Hypocrites and Fools
So...Mark McGwire has now been convicted of using steroids in the court of public opinion, because he exercised his fundamental legal right not to incriminate himself. The right not to incriminate onself is a enjoyed by every American, by the way, but it certainly is interesting to see a nice white guy being held to the same ridiculous "guilty until proven innocent" standards usually applied to blacks and Latinos. Even sports-talk radio hosts might want to invoke that right some day.
Not that the more childish of the sports-talk radio community understand the subtle distinctions between the presumption of innocence and the assumption of guilt, of course. It is fascinating to see all these supposedly hard-boiled radio, TV, and press members treating McGwire's steroid use as if it were proof that the Easter Bunny didn't exist, as if their very worlds would crumble if they saw Daddy laying out the chocolate eggs on Easter Sunday.
Gary Thorne covered himself in fertilizer just the other day in the middle of an otherwise sleep-inducing Braves/Mets ESPN spring training telecast, advising McGwire (yes, advising him, as if he needed more crappy legal advice) that he could fix all his problems by simply telling the world, "I did not use steroids."
I'm sure that McGwire was grateful for the free advice, but does that mean that Thorne wants McGwire to lie if he indeed did use steroids? Or does he just want more than anything for the Great White Hope to be purer than Ivory Snow when he might not be? (By the way, Thorne is a lawyer, and we know he'd never advise anyone to lie.)
It's bad enough, of course, for all of these sportswriter/broadcaster types to be waving their disappointed fingers at Big Mac, but now we have at least one old ballplayer weighing in with his utterly ridiculous and ill-informed opinions of how baseball records should be kept.
Senator Jim Bunning (R-KY), formerly a 224-game winner in the majors and currently a half-crazed, sclerotic, race-baiting loony, was quoted in an irresponsible George Vecsey New York Times story this week that all current home run records should be "wiped out" because some hitters might have been using steroids.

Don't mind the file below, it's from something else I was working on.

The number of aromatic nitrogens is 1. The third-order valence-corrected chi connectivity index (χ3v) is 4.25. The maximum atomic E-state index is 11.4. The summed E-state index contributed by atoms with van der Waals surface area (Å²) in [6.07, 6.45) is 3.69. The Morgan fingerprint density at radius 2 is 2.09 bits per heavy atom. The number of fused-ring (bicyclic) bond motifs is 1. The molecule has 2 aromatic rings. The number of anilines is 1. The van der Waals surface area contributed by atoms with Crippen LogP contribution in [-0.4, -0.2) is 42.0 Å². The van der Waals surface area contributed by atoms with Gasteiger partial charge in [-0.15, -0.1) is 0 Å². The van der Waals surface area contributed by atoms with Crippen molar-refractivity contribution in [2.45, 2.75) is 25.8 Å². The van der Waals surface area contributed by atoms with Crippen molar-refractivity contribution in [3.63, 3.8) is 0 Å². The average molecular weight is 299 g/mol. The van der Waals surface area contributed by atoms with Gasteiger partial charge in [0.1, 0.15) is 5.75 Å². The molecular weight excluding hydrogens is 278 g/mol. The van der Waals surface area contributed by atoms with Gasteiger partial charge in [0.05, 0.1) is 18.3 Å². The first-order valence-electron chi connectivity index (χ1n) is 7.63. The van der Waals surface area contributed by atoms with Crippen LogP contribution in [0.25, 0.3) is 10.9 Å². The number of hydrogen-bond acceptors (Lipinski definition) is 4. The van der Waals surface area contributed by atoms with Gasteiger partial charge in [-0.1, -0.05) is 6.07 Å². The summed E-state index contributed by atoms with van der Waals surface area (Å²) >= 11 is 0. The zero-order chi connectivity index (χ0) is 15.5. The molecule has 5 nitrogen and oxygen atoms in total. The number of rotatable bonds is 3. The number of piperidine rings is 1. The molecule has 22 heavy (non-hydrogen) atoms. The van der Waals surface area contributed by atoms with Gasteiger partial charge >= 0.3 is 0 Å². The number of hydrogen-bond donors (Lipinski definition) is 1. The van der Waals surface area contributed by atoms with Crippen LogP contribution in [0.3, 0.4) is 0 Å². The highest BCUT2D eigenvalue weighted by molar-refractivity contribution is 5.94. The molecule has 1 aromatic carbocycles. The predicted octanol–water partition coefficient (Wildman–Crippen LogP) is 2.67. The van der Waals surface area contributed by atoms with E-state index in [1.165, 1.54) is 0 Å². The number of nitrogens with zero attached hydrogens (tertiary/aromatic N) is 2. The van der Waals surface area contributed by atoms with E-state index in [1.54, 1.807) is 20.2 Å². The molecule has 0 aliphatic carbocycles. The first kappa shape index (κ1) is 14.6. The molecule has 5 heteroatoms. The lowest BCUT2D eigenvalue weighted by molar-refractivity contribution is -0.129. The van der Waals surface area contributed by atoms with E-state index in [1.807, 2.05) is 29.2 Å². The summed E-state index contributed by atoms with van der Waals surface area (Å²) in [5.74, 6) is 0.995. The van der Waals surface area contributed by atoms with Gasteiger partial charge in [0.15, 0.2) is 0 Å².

Now Bunning, as an old fart ballplayer, shouldn't necessarily be expected to know the facts of record-keeping, or to understand history. But Vecsey, writing in the most influential newspaper in the country, took a remarkably charitable viewpoint towards the old fool, and invoked the old anger card--you know, the one that says we all have a right to be angry at baseball players who don't act the way we want them to. It's one of the most ridiculous baseball stories I've read in years, and Vecsey should know better.
But back to Bunning, and his crusade to save the record books from cheaters...Hey, I'm all for that, Senator. Let's expunge the records of all players who cheated. Just to be on the safe side, let's start with pitchers who threw spitballs, like those great Hall of Famers Whitey Ford, Don Drysdale, Bob Gibson, Don Sutton, and of course Gaylord Perry, who treated the rules as if they were a joke, fashioning a career around not only throwing the spitball but also delighting in making fools of umpires who tried to enforce the rules.
And, by the way, Senator, you've often been accused of throwing scuffed and wet balls yourself. Would you like to comment on that?
Didn't think so.